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Jun 23, 2011

James Packer shows off his Labor Right pulling power

The James Packer ALP advisory team of Graham Richardson, Karl Bitar and former Kim Beazley chief-of-staff Gary O’Neill, today have played one of their trump cards in the campaign to head off Andrew Wilkie’s pokies reform agenda.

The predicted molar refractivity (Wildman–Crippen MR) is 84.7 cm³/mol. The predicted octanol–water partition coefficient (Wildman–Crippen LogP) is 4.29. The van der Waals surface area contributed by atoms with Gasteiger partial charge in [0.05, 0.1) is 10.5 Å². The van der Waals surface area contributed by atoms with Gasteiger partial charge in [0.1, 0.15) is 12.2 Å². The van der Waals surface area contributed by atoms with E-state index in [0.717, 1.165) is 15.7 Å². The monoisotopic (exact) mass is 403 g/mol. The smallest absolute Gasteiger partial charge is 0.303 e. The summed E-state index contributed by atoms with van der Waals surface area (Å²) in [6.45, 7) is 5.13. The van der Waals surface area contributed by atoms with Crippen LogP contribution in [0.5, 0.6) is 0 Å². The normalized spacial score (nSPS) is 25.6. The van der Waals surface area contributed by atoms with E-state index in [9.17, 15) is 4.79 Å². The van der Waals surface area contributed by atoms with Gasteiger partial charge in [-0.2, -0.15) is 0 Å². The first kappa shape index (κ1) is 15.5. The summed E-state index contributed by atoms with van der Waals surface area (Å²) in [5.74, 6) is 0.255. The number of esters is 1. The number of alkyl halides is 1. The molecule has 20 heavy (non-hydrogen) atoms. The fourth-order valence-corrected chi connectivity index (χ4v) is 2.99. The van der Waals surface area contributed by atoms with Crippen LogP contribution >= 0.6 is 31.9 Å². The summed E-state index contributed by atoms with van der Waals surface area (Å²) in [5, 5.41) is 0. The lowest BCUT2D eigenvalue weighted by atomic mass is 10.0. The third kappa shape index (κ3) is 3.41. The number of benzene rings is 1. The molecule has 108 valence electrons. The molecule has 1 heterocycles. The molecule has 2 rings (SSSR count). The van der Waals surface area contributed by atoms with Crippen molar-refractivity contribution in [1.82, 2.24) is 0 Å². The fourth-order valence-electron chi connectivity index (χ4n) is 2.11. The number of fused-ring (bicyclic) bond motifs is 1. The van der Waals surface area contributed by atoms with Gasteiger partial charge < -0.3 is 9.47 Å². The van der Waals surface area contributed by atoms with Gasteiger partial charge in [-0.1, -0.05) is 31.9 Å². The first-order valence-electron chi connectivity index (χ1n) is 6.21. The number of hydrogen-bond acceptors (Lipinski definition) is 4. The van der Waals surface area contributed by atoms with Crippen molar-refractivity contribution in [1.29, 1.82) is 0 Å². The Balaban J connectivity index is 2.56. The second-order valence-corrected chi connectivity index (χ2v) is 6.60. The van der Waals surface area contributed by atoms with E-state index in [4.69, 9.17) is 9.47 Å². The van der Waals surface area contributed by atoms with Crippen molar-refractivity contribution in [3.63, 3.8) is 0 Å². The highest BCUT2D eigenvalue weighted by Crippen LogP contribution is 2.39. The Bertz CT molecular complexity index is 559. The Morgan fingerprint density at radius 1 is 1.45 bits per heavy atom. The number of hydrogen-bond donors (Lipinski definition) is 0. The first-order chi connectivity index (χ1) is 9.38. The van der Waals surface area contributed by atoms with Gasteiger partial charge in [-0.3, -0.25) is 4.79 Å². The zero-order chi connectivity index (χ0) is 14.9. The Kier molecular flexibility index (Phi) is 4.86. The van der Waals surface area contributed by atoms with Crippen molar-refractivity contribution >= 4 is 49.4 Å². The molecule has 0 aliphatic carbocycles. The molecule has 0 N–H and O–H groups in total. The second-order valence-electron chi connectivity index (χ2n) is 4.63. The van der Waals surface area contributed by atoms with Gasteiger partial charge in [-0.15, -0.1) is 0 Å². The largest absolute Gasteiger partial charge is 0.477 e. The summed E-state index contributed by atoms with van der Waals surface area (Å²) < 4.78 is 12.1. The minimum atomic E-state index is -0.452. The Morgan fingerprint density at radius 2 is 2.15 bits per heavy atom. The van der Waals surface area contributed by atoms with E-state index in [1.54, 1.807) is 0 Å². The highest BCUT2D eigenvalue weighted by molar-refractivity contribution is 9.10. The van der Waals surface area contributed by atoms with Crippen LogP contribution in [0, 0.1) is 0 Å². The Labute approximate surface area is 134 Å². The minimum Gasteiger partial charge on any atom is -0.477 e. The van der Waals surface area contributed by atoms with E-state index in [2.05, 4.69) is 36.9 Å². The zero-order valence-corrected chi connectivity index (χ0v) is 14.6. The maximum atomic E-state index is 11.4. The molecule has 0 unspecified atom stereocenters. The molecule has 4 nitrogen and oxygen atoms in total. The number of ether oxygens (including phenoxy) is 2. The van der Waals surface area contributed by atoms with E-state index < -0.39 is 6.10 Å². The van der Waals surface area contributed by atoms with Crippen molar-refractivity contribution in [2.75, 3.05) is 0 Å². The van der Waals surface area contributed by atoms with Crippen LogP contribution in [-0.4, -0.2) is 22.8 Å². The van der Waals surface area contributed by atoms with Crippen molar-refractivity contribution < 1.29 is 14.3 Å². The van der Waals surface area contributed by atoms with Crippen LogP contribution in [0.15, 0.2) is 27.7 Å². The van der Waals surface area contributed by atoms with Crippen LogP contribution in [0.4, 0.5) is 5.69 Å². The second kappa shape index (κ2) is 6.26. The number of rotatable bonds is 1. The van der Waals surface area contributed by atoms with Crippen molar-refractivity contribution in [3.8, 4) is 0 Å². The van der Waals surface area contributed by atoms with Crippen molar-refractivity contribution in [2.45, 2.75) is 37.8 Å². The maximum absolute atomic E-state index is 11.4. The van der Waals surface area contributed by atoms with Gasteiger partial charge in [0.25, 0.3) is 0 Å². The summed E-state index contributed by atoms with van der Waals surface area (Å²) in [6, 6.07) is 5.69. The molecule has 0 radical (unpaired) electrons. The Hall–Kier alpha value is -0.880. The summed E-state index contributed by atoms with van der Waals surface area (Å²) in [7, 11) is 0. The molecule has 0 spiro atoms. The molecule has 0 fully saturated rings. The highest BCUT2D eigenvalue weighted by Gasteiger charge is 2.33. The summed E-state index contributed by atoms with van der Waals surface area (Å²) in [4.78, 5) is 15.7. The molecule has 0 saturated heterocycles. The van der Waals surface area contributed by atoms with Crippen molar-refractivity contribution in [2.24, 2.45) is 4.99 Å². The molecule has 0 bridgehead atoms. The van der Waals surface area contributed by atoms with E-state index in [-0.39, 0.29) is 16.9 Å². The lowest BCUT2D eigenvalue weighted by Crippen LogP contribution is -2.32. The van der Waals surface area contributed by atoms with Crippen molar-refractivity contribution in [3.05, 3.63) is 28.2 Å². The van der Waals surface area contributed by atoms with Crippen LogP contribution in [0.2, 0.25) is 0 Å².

Stephen Mayne — Journalist and Founder

Stephen Mayne

Journalist and Founder